"Clearly what we already do still may not be enough," Commissioner Bettman said.
The NHL currently allows for coaches to challenge goals scored off potential offside or goalie interference plays, but Commissioner Bettman acknowledged some controversial plays in the Stanley Cup Playoffs require the consideration to expand what is allowed to be reviewed.
He specifically mentioned San Jose Sharks defenseman Erik Karlsson's overtime goal in Game 3 of the Western Conference Final that was scored after a hand pass in the Blues zone from Timo Meier to Gustav Nyquist was missed by the on-ice officials.
That goal was not allowed to be challenged or reviewed under the current NHL rules for video replay.
"The ability to review and parse plays down to the millisecond has become both a blessing and a curse," Commissioner Bettman said. "If we are to extend video replay, and we will be looking at that possibility, we must find the right balance when it comes to how much more to use and when to use it without affecting the flow, pace and excitement of our game. Perhaps most important, we've got to have a system that enables us to be consistent. This is the challenge, and it's a challenge we are focused on and we will meet."
Commissioner Bettman said the NHL will gather suggestions and ideas from general managers and the Competition Committee, which is comprised of a cross-section of people across the League, before taking any action.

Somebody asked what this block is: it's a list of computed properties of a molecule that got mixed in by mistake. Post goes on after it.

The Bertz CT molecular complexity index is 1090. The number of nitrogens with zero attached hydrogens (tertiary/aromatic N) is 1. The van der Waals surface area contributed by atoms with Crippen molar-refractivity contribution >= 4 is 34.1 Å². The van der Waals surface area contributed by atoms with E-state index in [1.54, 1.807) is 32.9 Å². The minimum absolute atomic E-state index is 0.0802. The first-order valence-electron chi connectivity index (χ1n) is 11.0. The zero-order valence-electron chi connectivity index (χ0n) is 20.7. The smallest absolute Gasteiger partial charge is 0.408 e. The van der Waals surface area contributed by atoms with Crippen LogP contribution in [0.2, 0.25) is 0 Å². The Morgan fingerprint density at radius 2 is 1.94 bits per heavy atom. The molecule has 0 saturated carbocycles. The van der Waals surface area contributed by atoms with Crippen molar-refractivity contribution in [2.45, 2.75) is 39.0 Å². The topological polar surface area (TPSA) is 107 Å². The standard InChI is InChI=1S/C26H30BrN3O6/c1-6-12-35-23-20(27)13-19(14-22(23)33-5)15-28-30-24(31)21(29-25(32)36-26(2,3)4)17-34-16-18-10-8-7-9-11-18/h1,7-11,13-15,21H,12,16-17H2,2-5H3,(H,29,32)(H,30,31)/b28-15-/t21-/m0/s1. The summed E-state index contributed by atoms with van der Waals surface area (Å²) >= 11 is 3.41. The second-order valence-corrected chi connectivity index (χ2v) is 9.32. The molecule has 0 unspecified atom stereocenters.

Rule changes require the approval of the GMs, the Competition Committee and the Board of Governors.
The Competition Committee is scheduled to meet June 11, Deputy Commissioner Bill Daly said. The GMs and the Board of Governors will meet later in the month.
"What we have to do is make sure we have feedback from all of the constituent groups, both in terms of soliciting ideas and ultimately whatever conclusion we reach to make sure everybody buys into it," Commissioner Bettman said. "We all understand the issues at the League office. We know what works. We know what doesn't work. We understand the challenges of implementation. So we're going to use that body of knowledge, share it with everybody, and take as much feedback as we can from everyone."
Video: Bettman, Daly on video review challenges, Olympics
Commissioner Bettman said removing video review from the game has been discussed by GMs, but it is not an option that is under consideration by the NHL.
"I don't think you can go backwards anymore," he said. "I think that ship has sailed."
The Commissioner said the NHL is very concerned that adding too much video review could extend the length of games.
"It's not as simple as just saying just review everything because the essential element, the excitement, the flow of our game, would be inalterably interrupted if we reviewed everything," Commissioner Bettman said. "It's just not possible, and as a starting point, you can't really make penalty calls that haven't been made two minutes earlier. Everybody has got an opinion on this, and I respect that and we want lots of input, but it's not as easy as it looks.